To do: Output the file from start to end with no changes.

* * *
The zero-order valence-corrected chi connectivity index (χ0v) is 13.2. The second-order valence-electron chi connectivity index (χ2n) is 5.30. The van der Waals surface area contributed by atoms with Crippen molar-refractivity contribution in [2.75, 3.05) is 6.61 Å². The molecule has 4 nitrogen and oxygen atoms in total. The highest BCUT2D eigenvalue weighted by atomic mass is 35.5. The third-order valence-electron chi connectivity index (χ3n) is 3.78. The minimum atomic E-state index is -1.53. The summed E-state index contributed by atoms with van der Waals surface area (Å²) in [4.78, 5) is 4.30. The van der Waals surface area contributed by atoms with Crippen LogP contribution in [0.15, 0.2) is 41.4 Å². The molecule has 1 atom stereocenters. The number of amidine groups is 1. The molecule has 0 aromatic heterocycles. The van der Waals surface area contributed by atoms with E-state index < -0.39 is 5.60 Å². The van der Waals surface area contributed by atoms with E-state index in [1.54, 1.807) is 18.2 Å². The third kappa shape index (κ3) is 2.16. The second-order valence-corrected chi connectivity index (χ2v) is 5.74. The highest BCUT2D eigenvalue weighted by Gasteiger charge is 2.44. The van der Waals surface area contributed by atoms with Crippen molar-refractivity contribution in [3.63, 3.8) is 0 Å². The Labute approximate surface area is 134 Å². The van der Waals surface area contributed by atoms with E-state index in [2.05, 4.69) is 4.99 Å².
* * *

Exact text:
The zero-order valence-corrected chi connectivity index (χ0v) is 13.2. The second-order valence-electron chi connectivity index (χ2n) is 5.30. The van der Waals surface area contributed by atoms with Crippen molar-refractivity contribution in [2.75, 3.05) is 6.61 Å². The molecule has 4 nitrogen and oxygen atoms in total. The highest BCUT2D eigenvalue weighted by atomic mass is 35.5. The third-order valence-electron chi connectivity index (χ3n) is 3.78. The minimum atomic E-state index is -1.53. The summed E-state index contributed by atoms with van der Waals surface area (Å²) in [4.78, 5) is 4.30. The van der Waals surface area contributed by atoms with Crippen LogP contribution in [0.15, 0.2) is 41.4 Å². The molecule has 1 atom stereocenters. The number of amidine groups is 1. The molecule has 0 aromatic heterocycles. The van der Waals surface area contributed by atoms with E-state index < -0.39 is 5.60 Å². The van der Waals surface area contributed by atoms with E-state index in [1.54, 1.807) is 18.2 Å². The third kappa shape index (κ3) is 2.16. The second-order valence-corrected chi connectivity index (χ2v) is 5.74. The highest BCUT2D eigenvalue weighted by Gasteiger charge is 2.44. The van der Waals surface area contributed by atoms with Crippen molar-refractivity contribution in [3.63, 3.8) is 0 Å². The Labute approximate surface area is 134 Å². The van der Waals surface area contributed by atoms with E-state index in [2.05, 4.69) is 4.99 Å².